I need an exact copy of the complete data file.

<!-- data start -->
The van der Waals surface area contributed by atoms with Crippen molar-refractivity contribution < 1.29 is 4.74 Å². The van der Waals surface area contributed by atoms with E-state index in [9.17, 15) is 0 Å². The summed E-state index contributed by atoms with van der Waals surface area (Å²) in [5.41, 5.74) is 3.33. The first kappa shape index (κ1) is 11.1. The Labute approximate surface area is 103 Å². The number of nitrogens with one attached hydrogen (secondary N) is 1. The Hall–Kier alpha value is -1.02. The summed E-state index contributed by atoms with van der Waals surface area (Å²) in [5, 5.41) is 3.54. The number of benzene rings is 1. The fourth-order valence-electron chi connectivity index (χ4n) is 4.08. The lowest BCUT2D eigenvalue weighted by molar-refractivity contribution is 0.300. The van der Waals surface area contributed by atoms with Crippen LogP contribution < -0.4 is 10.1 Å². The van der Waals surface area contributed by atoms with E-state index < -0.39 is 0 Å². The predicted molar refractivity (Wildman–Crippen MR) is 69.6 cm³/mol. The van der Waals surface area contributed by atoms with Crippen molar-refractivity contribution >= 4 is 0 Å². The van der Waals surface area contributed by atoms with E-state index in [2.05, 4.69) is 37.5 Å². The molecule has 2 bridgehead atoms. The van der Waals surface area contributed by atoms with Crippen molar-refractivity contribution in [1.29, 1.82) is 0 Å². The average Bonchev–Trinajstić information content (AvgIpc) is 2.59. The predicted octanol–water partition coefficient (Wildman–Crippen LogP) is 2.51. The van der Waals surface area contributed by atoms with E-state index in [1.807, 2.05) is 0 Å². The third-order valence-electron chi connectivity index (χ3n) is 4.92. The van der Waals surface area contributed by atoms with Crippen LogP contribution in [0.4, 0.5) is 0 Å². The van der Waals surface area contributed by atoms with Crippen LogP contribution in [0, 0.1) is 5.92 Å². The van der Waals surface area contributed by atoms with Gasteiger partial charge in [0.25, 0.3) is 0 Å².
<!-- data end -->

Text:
The van der Waals surface area contributed by atoms with Crippen molar-refractivity contribution < 1.29 is 4.74 Å². The van der Waals surface area contributed by atoms with E-state index in [9.17, 15) is 0 Å². The summed E-state index contributed by atoms with van der Waals surface area (Å²) in [5.41, 5.74) is 3.33. The first kappa shape index (κ1) is 11.1. The Labute approximate surface area is 103 Å². The number of nitrogens with one attached hydrogen (secondary N) is 1. The Hall–Kier alpha value is -1.02. The summed E-state index contributed by atoms with van der Waals surface area (Å²) in [5, 5.41) is 3.54. The number of benzene rings is 1. The fourth-order valence-electron chi connectivity index (χ4n) is 4.08. The lowest BCUT2D eigenvalue weighted by molar-refractivity contribution is 0.300. The van der Waals surface area contributed by atoms with Crippen LogP contribution < -0.4 is 10.1 Å². The van der Waals surface area contributed by atoms with E-state index < -0.39 is 0 Å². The predicted molar refractivity (Wildman–Crippen MR) is 69.6 cm³/mol. The van der Waals surface area contributed by atoms with Crippen molar-refractivity contribution >= 4 is 0 Å². The van der Waals surface area contributed by atoms with E-state index in [2.05, 4.69) is 37.5 Å². The molecule has 2 bridgehead atoms. The van der Waals surface area contributed by atoms with Crippen molar-refractivity contribution in [1.29, 1.82) is 0 Å². The average Bonchev–Trinajstić information content (AvgIpc) is 2.59. The predicted octanol–water partition coefficient (Wildman–Crippen LogP) is 2.51. The van der Waals surface area contributed by atoms with E-state index in [1.807, 2.05) is 0 Å². The third-order valence-electron chi connectivity index (χ3n) is 4.92. The van der Waals surface area contributed by atoms with Crippen LogP contribution in [0.4, 0.5) is 0 Å². The van der Waals surface area contributed by atoms with Crippen LogP contribution in [0, 0.1) is 5.92 Å². The van der Waals surface area contributed by atoms with Gasteiger partial charge in [0.25, 0.3) is 0 Å².